Why Ethnography is Important
Ethnography, the description of cultures and the groups of people who live within them, can be useful for personal adaptation, personal success, and in understanding other cultures.
A prime example of using ethnography for success is in US foreign relations, particularly where the work of anthropologist Ruth Benedict was used in deciding how to handle the rebuilding of Japan after the end of WWII.
General MacArthur, after listening to Benedict, chose to keep the emperor of Japan on his throne. This was particularly useful in initializing a working peace in Japan during the post-war period and is a source of the positive relationship the United States has with Japan today.
Understanding Cultural Differences
Understanding other cultures is of major importance in ethnography. People from a different culture may do something that is not only different from what we do but is something we might instantly consider to be “weird” and “messed up” without considering the source of the difference.
For example, the Azande people who live in the Democratic Republic of Congo in the South Sudan, have beliefs in witchcraft. The Azande believe that disease and (other human misfortune) is caused by the ill will of others. How absurd is this? We know that germs and viruses are the cause of disease.
To the Azande, who, at the time of the study, had little to no exposure to scientific methods, witchcraft is a perfectly legitimate reason that a person becomes ill. In fact, an Azande person, upon hearing about bacteria and viruses, might scoff and think it's ridiculous. Think about it. We actually believe that tiny beings attack our bodies. Though modern medicine allows us to show that viruses do exist, it does nothing in the way of proving that the Azande are, in fact, completely wrong about witchcraft.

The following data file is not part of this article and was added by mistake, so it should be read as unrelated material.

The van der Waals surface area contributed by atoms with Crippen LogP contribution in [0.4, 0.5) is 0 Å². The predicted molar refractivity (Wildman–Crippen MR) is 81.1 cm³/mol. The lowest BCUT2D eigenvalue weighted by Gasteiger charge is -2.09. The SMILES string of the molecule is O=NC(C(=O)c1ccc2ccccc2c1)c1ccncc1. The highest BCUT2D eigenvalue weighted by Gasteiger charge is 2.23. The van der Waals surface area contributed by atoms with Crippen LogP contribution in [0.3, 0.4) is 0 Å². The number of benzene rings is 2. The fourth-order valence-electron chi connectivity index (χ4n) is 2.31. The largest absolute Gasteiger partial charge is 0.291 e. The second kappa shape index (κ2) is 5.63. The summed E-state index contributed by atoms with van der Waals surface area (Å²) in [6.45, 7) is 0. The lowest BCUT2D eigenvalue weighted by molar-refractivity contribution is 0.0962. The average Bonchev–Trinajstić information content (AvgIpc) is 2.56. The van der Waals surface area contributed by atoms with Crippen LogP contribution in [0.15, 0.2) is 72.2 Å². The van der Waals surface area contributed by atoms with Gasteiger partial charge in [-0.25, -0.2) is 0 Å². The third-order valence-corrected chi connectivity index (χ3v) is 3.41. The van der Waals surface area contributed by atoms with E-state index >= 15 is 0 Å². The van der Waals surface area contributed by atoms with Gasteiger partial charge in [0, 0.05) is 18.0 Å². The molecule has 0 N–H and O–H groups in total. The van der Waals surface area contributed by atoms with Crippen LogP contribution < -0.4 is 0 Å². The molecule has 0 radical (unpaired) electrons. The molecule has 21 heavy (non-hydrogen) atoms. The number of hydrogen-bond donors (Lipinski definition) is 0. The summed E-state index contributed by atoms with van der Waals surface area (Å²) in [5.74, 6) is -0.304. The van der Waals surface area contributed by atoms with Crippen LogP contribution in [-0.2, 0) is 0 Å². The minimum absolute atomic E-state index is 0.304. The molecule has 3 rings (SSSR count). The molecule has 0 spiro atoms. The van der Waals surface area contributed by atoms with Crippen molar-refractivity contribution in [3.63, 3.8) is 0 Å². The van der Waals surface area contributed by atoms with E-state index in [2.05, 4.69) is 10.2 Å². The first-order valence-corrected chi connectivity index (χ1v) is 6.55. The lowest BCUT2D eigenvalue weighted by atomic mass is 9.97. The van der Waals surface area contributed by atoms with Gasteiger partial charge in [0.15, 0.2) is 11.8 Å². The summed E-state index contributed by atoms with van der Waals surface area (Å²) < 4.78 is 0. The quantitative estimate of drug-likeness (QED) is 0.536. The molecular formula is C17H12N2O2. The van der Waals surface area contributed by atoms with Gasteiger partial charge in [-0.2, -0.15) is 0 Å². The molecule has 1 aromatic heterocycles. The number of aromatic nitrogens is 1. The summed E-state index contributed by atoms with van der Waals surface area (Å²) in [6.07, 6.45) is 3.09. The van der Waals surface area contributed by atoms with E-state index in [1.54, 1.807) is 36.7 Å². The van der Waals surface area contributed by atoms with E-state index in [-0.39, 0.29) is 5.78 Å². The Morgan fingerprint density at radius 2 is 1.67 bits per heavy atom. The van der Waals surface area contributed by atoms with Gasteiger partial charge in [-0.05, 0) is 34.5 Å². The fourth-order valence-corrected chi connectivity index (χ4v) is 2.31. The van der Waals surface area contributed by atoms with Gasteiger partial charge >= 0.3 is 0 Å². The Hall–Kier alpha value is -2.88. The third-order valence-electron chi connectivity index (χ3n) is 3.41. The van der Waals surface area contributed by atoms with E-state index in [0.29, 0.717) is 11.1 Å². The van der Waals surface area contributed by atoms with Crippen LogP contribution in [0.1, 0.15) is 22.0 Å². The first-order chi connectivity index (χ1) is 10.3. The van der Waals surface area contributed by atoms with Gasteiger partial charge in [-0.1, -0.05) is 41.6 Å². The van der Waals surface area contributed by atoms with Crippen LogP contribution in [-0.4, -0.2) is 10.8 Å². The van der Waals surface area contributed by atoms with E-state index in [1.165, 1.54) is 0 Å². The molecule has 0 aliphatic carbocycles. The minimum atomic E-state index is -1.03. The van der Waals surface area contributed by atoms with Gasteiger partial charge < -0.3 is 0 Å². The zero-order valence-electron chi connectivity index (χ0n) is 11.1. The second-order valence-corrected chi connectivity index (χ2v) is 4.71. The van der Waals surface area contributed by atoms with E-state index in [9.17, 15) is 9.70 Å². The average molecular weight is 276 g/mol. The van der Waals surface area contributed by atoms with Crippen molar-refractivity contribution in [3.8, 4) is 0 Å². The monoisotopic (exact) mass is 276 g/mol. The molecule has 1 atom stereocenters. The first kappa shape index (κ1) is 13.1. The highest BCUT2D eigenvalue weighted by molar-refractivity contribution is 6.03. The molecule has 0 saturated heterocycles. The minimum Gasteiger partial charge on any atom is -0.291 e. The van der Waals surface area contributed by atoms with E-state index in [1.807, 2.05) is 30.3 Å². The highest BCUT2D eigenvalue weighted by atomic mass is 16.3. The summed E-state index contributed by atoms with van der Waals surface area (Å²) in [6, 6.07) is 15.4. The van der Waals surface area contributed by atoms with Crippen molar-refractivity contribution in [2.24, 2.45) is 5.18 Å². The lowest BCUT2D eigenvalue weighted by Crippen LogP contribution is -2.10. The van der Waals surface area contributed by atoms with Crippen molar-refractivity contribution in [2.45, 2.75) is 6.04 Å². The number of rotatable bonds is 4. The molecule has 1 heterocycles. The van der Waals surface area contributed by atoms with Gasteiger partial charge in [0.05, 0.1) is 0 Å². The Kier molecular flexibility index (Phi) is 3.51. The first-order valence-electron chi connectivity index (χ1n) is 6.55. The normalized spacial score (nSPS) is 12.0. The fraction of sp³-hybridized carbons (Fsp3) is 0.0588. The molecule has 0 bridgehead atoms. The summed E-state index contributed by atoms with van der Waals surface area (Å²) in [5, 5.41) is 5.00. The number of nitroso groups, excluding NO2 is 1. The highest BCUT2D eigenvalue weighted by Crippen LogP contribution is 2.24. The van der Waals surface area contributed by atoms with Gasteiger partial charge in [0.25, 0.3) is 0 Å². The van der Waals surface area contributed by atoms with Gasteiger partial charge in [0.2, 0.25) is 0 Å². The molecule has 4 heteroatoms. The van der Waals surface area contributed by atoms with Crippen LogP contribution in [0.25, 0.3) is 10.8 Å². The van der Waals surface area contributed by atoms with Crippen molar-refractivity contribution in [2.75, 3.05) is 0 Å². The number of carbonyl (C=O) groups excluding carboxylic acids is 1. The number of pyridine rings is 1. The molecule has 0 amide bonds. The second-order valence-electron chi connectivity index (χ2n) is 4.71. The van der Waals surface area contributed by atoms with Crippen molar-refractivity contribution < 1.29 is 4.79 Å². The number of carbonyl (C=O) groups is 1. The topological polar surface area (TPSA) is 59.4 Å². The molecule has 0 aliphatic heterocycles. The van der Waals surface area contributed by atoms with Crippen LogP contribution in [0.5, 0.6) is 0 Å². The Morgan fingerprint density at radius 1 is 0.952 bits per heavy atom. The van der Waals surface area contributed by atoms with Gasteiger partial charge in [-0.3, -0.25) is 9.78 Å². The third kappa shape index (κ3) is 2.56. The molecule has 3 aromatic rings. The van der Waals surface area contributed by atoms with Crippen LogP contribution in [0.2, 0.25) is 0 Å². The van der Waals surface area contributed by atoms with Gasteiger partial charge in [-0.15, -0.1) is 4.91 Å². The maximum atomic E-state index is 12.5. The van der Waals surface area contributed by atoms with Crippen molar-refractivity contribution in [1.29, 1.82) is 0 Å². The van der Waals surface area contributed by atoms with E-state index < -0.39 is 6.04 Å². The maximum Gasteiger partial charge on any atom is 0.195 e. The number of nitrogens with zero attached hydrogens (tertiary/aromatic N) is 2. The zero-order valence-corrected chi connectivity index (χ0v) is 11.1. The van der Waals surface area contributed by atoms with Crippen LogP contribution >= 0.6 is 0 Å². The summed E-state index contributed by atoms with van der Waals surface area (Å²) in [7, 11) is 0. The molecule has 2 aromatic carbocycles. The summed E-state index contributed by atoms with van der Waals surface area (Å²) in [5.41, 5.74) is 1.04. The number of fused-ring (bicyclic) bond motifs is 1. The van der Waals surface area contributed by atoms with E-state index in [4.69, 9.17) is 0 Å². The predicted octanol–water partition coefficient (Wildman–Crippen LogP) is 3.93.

Missionary Work & The Development of Ethnography
Missionaries found that understanding another culture was important in achieving their goals of conversion. By immersing themselves in a culture, missionaries found that not only were they able to weave Christianity into the target culture, but groups were more receptive to the missionaries' messages than in cases where missionaries refused or were unable to engage with a group.
When working with various cultures, missionaries often took copious notes describing various mechanisms of society within various ethnic groups. This documentation was one of the earliest forms of ethnography. Because of the work they put forth in getting to know other cultures, missionaries can be considered as ethnographers themselves.
Missionaries created an early framework for ethnography, but it wasn't until anthropologists such as Boas, Malinowski, Mead, Benedict, and Evans-Pritchard hit the scene that ethnography started to grow into what it is today.
Ethnography & Changing Perspectives
In a twist of irony, some missionaries (and early ethnographers) sent in by colonial powers to help fight against “savage customs” often fought for the very groups they were supposed to aid in converting or breaking apart.
Franz Boas: Cultural Relativism
Franz Boas, who is widely considered to be the father of cultural anthropology, really got the ball rolling for ethnography (and cultural anthropology as a whole.)
Boas stressed that cultural differences were the cause of the unique development of various societies and that these developments weren't due to what uni-linear evolutionists believed: that Western society was the pinnacle of society on the basis that cultures evolve and that “The Others” were a part of somehow less evolved societies.